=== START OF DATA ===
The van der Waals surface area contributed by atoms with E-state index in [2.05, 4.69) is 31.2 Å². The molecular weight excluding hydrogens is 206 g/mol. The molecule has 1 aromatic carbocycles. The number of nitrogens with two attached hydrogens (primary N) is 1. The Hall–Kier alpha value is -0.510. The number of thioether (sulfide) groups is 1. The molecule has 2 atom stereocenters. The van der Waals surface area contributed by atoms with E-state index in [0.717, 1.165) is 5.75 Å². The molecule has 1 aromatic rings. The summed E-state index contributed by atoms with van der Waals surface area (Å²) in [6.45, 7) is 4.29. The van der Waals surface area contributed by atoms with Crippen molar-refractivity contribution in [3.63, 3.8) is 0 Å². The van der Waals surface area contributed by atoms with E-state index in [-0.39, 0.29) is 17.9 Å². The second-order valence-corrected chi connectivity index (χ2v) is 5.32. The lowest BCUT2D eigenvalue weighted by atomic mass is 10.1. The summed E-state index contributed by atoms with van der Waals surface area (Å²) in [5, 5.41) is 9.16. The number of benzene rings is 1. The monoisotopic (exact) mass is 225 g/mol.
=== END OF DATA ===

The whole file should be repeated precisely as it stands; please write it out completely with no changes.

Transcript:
The van der Waals surface area contributed by atoms with E-state index in [2.05, 4.69) is 31.2 Å². The molecular weight excluding hydrogens is 206 g/mol. The molecule has 1 aromatic carbocycles. The number of nitrogens with two attached hydrogens (primary N) is 1. The Hall–Kier alpha value is -0.510. The number of thioether (sulfide) groups is 1. The molecule has 2 atom stereocenters. The van der Waals surface area contributed by atoms with E-state index in [0.717, 1.165) is 5.75 Å². The molecule has 1 aromatic rings. The summed E-state index contributed by atoms with van der Waals surface area (Å²) in [6.45, 7) is 4.29. The van der Waals surface area contributed by atoms with Crippen molar-refractivity contribution in [3.63, 3.8) is 0 Å². The van der Waals surface area contributed by atoms with E-state index in [-0.39, 0.29) is 17.9 Å². The second-order valence-corrected chi connectivity index (χ2v) is 5.32. The lowest BCUT2D eigenvalue weighted by atomic mass is 10.1. The summed E-state index contributed by atoms with van der Waals surface area (Å²) in [5, 5.41) is 9.16. The number of benzene rings is 1. The monoisotopic (exact) mass is 225 g/mol.